Let's start with disabled users. We don't know how many people with disabilities are on the web but if we look at New Zealand at large, roughly twenty per cent of the population has some significant disability.

This  could be significant vision loss,  hearing loss,  mobility issues, or  another condition that affects their day-to-day lives.

From this, it is easy to extrapolate that many people with significant disabilities use the web. Unfortunately, there is no way of initially knowing which site visitors have a significant disability and how many potential customers we're cutting out by not making a few small changes.

Web Accessibility goes beyond people with disabilities of course. The same principles apply to colour-blind (around eight per cent of men), the aged, non-English speakers, and the increasing number using Smartphone user.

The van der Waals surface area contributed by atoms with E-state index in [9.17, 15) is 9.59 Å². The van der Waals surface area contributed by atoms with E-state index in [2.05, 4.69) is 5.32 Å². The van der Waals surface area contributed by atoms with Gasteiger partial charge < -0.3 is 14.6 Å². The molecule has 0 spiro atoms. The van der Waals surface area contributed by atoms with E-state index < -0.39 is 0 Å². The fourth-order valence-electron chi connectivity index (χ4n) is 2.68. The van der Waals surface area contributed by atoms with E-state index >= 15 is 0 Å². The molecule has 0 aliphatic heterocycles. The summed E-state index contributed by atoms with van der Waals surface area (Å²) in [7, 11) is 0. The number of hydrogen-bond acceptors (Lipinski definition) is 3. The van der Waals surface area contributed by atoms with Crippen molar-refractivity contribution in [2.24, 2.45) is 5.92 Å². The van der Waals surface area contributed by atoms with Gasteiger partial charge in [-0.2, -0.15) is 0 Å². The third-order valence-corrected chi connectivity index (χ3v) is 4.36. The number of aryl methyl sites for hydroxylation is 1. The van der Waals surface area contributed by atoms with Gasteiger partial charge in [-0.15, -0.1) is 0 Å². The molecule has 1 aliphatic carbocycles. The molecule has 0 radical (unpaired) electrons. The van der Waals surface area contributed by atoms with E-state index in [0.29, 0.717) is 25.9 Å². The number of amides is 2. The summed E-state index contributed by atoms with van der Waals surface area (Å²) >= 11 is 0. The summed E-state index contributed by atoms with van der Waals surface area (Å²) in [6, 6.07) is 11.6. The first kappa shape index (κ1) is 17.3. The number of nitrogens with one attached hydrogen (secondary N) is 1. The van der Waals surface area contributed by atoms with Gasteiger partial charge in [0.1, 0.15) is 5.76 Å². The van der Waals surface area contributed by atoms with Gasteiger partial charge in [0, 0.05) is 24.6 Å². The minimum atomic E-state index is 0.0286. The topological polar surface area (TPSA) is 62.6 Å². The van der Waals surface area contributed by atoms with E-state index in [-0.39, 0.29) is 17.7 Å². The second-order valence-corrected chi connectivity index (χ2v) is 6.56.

Look at it another way most businesses wouldn't hesitate to invest in Search Engine Optimisation if it increased their visitors by five to twenty per cent. Investing in web accessibility could potentially boost visitor numbers in a similar fashion, and pay for itself fast.

Let's look at some of these things in detail.

Those blind search engines

It is often said that "Google is the largest blind user on the internet" – search engines can't index content delivered only through images or Flash.

For instance, Infographics is a current Internet fad. Unless text-equivalent material is provided however, neither a search engine nor a screen-reading application can make sense of the content in the infographic.

Aging population